• Ollie Barry

the strange, uncanny beauty of google maps street view photography

Your laptop is your viewfinder; a screenshot is your shutter snap. The world, as seen through Google Maps, is your oyster.

For artists who thrive in foreign landscapes and crowded street shoots, quarantine and social distancing measures have been creative burdens. Many are still restricted to their homes and dorms. However, NYC-based photographer and filmmaker Bảo Ngô has found an innovative and free way to scratch that itch. Meet your newest hobby: Google Maps Street View Photography.

By Ollie Barry

It’s a fairly simple process with rewarding results: pick the place on Earth you most wish to be at this very moment, place that little yellow Street View man on to an accessible street, and screenshot away. The overexposed, under-saturated photos serve as a blank canvas, ready for any photo editing software.

Ngô’s creation “wasn’t as much of an outlet for photography as it was just a way of seeing the world from my bedroom at the height of COVID-19 hitting New York super hard.”

For many creatives, restrictions breed inspiration. This conceptual photography erases many of the gifts of real-life photography: the fleeting geometry of a model’s pose; the perfect cloud cast by a transforming sky. At first glance, the unsaturated views are stretched and emotionless. All human models have blurred faces for legal anonymity. But the dull photos spring alive with the form and color imparted upon them by the artist’s eye.

By Lena Song

Street View photography redefines forced perspective. The permanence of Google Maps, with some rural locations still stuck in 2012, ignores the perils of time caused by natural disasters, gentrification, or virus-impeded tourism. Movie theater marquees promote old-world blockbusters and summertime hotspots are frozen in winter weather. Very few locations have been updated to the current year, which offers the viewer a blissful ignorance.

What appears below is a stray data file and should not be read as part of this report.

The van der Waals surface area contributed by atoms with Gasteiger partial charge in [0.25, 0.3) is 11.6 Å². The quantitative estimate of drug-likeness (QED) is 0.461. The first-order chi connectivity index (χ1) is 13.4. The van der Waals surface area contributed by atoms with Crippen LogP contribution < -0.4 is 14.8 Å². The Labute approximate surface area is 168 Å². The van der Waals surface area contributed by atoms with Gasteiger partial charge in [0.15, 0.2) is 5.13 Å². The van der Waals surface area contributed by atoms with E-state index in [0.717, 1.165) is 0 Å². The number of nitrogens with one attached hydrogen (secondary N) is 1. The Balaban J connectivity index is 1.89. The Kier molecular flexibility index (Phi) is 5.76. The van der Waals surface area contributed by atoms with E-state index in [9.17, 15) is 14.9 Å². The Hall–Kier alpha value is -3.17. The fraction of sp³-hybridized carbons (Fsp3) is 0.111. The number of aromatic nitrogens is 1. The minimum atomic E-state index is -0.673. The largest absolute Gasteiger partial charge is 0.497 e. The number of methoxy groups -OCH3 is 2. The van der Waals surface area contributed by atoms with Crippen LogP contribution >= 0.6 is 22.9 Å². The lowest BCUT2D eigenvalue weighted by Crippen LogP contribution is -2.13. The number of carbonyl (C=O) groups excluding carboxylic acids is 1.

Artist Chloe Palmer presents digital images in a physical way. Her piece “Point de capiton” is a hand-bound book filled with images of home mailboxes. Seemingly ordinary, they actually essential functions to society and the human experience. In her artist statement, Palmer writes: “Mailboxes can be defined as a marker; they are often the name that we give to the places we inhabit…The pandemic highlights the importance of physical space in every sense. There is a purpose in looking back to the physical spaces that were potential safe havens; posts for series of narratives that are not only about being trapped or isolated but rather often memories of exchange.”

By Chloe Palmer

“I love finding images that look quiet to me, if that makes sense— isolated, peaceful, serene,” said Ngô. “It makes me forget about the specific brand of chaos that envelopes us in 2020.”

We, as artists, have the power to recycle "2020 vision" — to rethink what is traditionally informational that may be conveyed as art; what is public that may become personal; what limits can be used to your advantage. There are dozens of Wikipedia search games, and “randonauting," using a random number generator to navigate nearby coordinates, has taken a strong footing in 2020. Ngô has also used FaceTime, Minecraft, and Animal Crossing to capture digital photos.

“I rely on shooting photos to get all my social interactions in,” said Ngô. “I could find a way to create alone if I wanted to, but for some reason, that’s not as fun for me. I love how collaborative my process normally is.”

Whether you’re holed up in a once-bustling city or wishing you could be back in the hallways with friends, the solution to your cinematic wanderlust might be a few clicks away.

Ollie Barry is a digital video editor and sound designer from New Jersey and an alum of Boston University. Find them online as @officialmomdad.



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